By Hillel Aron
By Joseph Tsidulko
By Patrick Range McDonald
By David Futch
By Hillel Aron
By Dennis Romero
By Jill Stewart
By Dennis Romero
The response was undoubtedly manna for Woodard, who has struggled to get attention for previous memorials, including the Angels Flight ceremony, and whose main claim to fame is an essay on the properties of a feline spaying anesthetic that was included in Adam Parfrey’s latest book. (Feral House Publishing head Parfrey, another transgressophile and a pal of Woodard’s, made his reputation dabbling in the major strains of alt.culture, including serial-killer fandom and retard bashing.)
Woodard and 43 volunteer musicians from the University of Indiana will perform at an all-night vigil at St. Margaret Mary Church, three miles from the prison, according to McVeigh’s spiritual advisor, the Reverend Ron Ashmore. Woodard’s piece, Ave Atque Vale, was originally composed for Kevorkian, then renamed in McVeigh’s honor, Woodard said. The title usually translates as “Hail and Farewell,” but Woodard says it means “Onward Valiant Soldier.” McVeigh will listen over a University of Indiana radio station, Ashmore said.
“We will be in prayer about Tim, who is coming to his death at the government’s decision. But we will also commemorate the tragedy of 168 people being killed by a violent act,” Father Ashmore said in a phone interview.
“If he wants to do it, fine, but it’s certainly no comfort to anyone who was affected by the bombing,” Paul Heath, treasurer of the OK City Murrah Building Survivors Association, said of Woodard’s planned performance.
But Woodard said the execution and the performance will make a point.
“Obviously [McVeigh] wants to exaggerate the media coverage of the execution as a way of making it manifestly clear, after the fact, what a vile universal bloodthirst people have,” Woodard said.
Person for the Artistic Treatment of Animals
Searching for that perfect taxidermed- antelope ice tray ($4,000), stuffed-sheep laundry basket ($6,000) or preserved chamois ($2,500) for Mom on Mother’s Day? Rest easy. Down in Chinatown, L.A. artist Carlee Fernandez has stocked the Acuña-Hansen Gallery with enough stuffed animal products to spin the heads of an entire PETA chapter. “I don’t do my own pets,” protests the 27-year-old artist, who recycles animals from local taxidermy shops.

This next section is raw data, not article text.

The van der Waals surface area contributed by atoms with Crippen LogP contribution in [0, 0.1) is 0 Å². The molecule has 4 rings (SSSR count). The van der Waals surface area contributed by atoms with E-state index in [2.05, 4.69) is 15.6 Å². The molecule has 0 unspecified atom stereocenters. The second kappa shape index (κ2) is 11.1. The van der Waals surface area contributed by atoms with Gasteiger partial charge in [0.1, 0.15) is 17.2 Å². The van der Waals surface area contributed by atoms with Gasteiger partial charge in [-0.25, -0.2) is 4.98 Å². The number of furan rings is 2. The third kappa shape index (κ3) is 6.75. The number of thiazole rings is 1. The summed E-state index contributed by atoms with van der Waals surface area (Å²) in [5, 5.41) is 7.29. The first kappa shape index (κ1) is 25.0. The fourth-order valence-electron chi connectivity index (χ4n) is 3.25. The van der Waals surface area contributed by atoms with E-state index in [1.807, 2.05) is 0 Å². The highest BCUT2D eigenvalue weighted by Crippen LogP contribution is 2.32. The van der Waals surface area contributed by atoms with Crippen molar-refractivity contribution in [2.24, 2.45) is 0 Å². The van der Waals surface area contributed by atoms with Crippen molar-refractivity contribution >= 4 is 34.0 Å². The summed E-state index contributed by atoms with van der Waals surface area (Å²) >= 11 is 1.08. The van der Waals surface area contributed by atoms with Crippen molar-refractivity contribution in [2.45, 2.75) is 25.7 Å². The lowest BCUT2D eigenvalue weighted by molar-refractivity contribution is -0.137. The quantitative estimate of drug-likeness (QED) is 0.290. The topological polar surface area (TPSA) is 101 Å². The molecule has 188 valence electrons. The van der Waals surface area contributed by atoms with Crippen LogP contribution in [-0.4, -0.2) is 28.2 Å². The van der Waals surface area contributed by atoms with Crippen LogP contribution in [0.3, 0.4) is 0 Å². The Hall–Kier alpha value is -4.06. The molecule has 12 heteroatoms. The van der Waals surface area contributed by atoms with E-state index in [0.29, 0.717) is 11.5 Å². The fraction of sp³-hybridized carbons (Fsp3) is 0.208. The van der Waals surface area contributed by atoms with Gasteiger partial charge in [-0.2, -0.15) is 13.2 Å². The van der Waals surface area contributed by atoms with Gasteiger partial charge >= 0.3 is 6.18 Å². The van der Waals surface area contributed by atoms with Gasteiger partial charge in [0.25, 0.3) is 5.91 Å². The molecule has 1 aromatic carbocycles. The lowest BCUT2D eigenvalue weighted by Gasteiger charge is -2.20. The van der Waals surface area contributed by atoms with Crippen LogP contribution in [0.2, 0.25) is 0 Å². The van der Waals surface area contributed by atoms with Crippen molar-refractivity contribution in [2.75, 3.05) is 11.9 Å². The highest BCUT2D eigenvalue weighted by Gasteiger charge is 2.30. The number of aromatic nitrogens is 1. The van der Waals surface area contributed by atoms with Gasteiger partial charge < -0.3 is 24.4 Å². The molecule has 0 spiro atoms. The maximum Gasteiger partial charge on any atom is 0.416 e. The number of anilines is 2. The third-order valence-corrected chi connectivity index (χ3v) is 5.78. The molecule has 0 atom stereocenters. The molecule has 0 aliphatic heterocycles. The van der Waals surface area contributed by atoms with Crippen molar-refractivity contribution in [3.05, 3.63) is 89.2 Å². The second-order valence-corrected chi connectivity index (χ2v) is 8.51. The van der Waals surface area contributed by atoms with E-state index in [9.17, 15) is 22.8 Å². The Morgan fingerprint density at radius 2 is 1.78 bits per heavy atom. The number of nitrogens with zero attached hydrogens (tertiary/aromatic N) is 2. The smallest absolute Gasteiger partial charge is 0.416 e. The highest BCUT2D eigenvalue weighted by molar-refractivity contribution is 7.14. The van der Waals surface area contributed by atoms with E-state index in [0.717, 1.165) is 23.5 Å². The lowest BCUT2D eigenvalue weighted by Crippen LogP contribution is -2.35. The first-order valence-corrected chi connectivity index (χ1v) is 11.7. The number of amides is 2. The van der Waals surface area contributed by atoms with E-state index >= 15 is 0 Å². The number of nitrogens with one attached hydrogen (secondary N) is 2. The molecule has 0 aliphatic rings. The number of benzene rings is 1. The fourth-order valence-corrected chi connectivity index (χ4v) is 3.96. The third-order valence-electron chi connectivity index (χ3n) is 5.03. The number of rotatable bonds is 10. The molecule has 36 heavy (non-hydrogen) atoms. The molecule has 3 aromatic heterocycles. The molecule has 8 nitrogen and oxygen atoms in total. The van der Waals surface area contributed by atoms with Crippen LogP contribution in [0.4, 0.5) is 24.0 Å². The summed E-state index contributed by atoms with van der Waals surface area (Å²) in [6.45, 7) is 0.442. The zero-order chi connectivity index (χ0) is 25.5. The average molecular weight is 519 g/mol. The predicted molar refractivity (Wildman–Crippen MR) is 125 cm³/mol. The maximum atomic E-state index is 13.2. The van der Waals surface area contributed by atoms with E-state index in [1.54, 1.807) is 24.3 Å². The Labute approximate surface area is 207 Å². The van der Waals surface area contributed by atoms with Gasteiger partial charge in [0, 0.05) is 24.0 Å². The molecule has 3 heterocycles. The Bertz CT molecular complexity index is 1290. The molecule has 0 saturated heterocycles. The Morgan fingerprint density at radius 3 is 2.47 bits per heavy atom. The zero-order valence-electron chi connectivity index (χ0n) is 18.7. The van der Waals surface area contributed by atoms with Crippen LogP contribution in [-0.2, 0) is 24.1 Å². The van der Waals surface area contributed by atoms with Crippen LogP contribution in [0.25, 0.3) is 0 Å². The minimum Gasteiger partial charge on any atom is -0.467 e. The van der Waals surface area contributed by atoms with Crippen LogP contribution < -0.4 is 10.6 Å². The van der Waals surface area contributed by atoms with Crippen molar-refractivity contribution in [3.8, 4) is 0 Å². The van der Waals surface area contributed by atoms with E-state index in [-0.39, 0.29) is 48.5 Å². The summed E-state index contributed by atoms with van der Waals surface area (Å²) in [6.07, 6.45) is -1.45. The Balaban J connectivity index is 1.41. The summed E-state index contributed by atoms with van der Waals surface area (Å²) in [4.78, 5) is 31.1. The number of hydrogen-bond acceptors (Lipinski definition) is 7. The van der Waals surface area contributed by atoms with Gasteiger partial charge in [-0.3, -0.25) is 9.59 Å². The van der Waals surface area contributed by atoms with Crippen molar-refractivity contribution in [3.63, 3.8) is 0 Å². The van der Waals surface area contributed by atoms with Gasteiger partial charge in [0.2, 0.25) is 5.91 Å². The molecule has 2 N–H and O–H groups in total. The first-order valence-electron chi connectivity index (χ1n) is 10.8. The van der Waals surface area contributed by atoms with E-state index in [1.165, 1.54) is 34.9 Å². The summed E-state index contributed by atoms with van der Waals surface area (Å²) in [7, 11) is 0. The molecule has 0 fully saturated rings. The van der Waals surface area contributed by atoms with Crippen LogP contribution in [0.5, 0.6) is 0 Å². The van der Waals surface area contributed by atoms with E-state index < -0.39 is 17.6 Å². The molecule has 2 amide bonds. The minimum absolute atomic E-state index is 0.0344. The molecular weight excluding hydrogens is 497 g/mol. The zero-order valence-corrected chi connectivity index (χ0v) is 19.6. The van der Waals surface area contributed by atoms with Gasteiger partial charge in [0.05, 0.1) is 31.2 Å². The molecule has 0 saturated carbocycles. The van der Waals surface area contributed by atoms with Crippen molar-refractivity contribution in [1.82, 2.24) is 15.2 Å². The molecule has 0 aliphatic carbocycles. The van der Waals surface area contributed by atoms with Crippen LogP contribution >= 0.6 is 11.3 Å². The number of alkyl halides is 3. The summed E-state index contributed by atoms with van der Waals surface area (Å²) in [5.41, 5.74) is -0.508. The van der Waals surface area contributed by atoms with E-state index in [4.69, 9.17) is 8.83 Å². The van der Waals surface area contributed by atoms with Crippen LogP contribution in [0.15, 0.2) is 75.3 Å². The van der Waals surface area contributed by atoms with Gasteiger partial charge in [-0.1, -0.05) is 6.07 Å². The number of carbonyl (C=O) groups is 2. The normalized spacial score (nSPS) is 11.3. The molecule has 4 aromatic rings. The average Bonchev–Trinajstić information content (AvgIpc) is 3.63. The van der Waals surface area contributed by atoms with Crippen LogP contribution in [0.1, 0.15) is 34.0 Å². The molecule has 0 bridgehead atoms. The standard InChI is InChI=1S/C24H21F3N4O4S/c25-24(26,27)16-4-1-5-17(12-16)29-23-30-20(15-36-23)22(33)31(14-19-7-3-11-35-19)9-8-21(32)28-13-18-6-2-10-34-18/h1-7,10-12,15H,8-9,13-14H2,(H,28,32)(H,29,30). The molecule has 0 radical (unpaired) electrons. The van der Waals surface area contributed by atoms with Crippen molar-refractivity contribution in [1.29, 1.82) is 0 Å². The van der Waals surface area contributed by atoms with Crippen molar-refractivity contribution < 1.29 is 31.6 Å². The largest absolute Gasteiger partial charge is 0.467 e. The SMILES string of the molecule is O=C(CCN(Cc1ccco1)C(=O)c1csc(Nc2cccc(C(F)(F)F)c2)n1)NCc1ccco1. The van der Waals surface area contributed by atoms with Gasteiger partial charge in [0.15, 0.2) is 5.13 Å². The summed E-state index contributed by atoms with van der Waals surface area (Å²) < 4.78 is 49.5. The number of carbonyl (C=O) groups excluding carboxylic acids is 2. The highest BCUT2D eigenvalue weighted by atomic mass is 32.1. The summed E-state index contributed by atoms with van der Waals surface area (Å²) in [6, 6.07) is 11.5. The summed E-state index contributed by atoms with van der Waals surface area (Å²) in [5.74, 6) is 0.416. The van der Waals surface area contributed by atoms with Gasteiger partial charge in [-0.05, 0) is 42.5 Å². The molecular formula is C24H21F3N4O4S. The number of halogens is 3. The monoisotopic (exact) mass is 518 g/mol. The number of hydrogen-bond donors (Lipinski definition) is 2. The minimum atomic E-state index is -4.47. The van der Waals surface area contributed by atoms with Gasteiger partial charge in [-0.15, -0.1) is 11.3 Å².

At the packed opening of the Acuña-Hansen show, one woman expressed her disgust. “I’m giving them a second use,” Fernandez responded. But she also admits happily, “I’m not being P.C.”
Born in Santa Ana into a house filled with animals — “living and taxidermed” — the pixiesque Fernandez was raised by a father who loved horror films and a mother who loved pranks. “My mom took this pig’s head once and put it in a stroller and took it over to the neighbors,” she cheerily recalls.
As an art student at Cal State Fullerton, Fernandez discovered the local taxidermy shop, Bob’s Taxidermy. Graduate school in Claremont brought the launch of her seven-piece animal-head luggage line, Carnage, whose offerings included a buffalo-head suitcase ($9,000), rabbit-head waist pack ($2,000) and boar-head purse ($4,000). At the first Carnage show, a PETA raid was rumored but failed to materialize.
“I do have some of the vegetarian/vegans who are against it,” including her own sister Veronica, Fernandez says. “Every once in a while she says, ‘You could use fake fur.’ But, then I catch her trying the purses on.”
Fernandez lives and works in the downtown Brewery artist colony, where she coexists with her buffalo-head suitcase — sawed in half, lined and tagged. At the Acuña-Hansen, she is venturing into a new realm, household products. “We’re so removed from nature, this brings it back,” she explains. The line is called “Friends” because, Fernandez says, “I have all these different animals together that you would never see together out in nature.” The little antelope curled on the cement floor with a fur-covered ice tray mounted on its back is called Courtney Payne, after one of Fernandez’s real friends.
But could someone actually unplug a toilet with the miniature chamois? “No,” Fernandez says. “It’s fine art. It’s only supposed to suggest function.”
Functional or not, Fernandez’s art is hot. Her tongue-in-cheek video-sculpture Peter is on view as part of the Laguna Art Museum’s “Cyborg Manifesto” show. Peter features a jackrabbit’s head with a peephole in the forehead where viewers can watch a three-minute minivideo simulation of the animal’s life and chain-saw death. Art in America critic Michael Duncan dropped by the Acuña-Hansen. “I guess I’ll have to write about this,” he was overheard saying.